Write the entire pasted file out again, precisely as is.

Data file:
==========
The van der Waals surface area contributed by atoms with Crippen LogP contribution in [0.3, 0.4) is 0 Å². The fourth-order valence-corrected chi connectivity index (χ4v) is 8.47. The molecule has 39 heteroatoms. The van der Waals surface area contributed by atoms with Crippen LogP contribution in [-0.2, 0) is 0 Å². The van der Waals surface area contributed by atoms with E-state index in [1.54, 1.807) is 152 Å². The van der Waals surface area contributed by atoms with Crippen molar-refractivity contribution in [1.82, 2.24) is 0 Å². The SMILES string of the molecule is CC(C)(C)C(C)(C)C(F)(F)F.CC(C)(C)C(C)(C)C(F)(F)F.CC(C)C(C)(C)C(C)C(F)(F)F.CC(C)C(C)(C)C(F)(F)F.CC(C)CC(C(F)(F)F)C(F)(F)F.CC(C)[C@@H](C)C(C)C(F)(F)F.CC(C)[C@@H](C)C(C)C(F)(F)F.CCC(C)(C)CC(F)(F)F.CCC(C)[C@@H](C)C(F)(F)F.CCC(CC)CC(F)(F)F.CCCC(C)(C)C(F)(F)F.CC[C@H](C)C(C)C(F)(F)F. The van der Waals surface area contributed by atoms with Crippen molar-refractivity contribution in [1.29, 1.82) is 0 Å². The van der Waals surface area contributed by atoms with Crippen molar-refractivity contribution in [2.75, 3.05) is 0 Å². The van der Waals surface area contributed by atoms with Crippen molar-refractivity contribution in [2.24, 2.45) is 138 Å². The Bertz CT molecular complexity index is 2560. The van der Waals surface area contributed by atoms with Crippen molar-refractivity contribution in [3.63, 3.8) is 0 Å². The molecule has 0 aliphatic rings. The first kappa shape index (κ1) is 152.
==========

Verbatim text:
The van der Waals surface area contributed by atoms with Crippen LogP contribution in [0.3, 0.4) is 0 Å². The fourth-order valence-corrected chi connectivity index (χ4v) is 8.47. The molecule has 39 heteroatoms. The van der Waals surface area contributed by atoms with Crippen LogP contribution in [-0.2, 0) is 0 Å². The van der Waals surface area contributed by atoms with E-state index in [1.54, 1.807) is 152 Å². The van der Waals surface area contributed by atoms with Crippen molar-refractivity contribution in [1.82, 2.24) is 0 Å². The SMILES string of the molecule is CC(C)(C)C(C)(C)C(F)(F)F.CC(C)(C)C(C)(C)C(F)(F)F.CC(C)C(C)(C)C(C)C(F)(F)F.CC(C)C(C)(C)C(F)(F)F.CC(C)CC(C(F)(F)F)C(F)(F)F.CC(C)[C@@H](C)C(C)C(F)(F)F.CC(C)[C@@H](C)C(C)C(F)(F)F.CCC(C)(C)CC(F)(F)F.CCC(C)[C@@H](C)C(F)(F)F.CCC(CC)CC(F)(F)F.CCCC(C)(C)C(F)(F)F.CC[C@H](C)C(C)C(F)(F)F. The van der Waals surface area contributed by atoms with Crippen molar-refractivity contribution in [1.29, 1.82) is 0 Å². The van der Waals surface area contributed by atoms with Crippen molar-refractivity contribution in [2.75, 3.05) is 0 Å². The van der Waals surface area contributed by atoms with Crippen molar-refractivity contribution in [2.24, 2.45) is 138 Å². The Bertz CT molecular complexity index is 2560. The van der Waals surface area contributed by atoms with Crippen molar-refractivity contribution in [3.63, 3.8) is 0 Å². The molecule has 0 aliphatic rings. The first kappa shape index (κ1) is 152.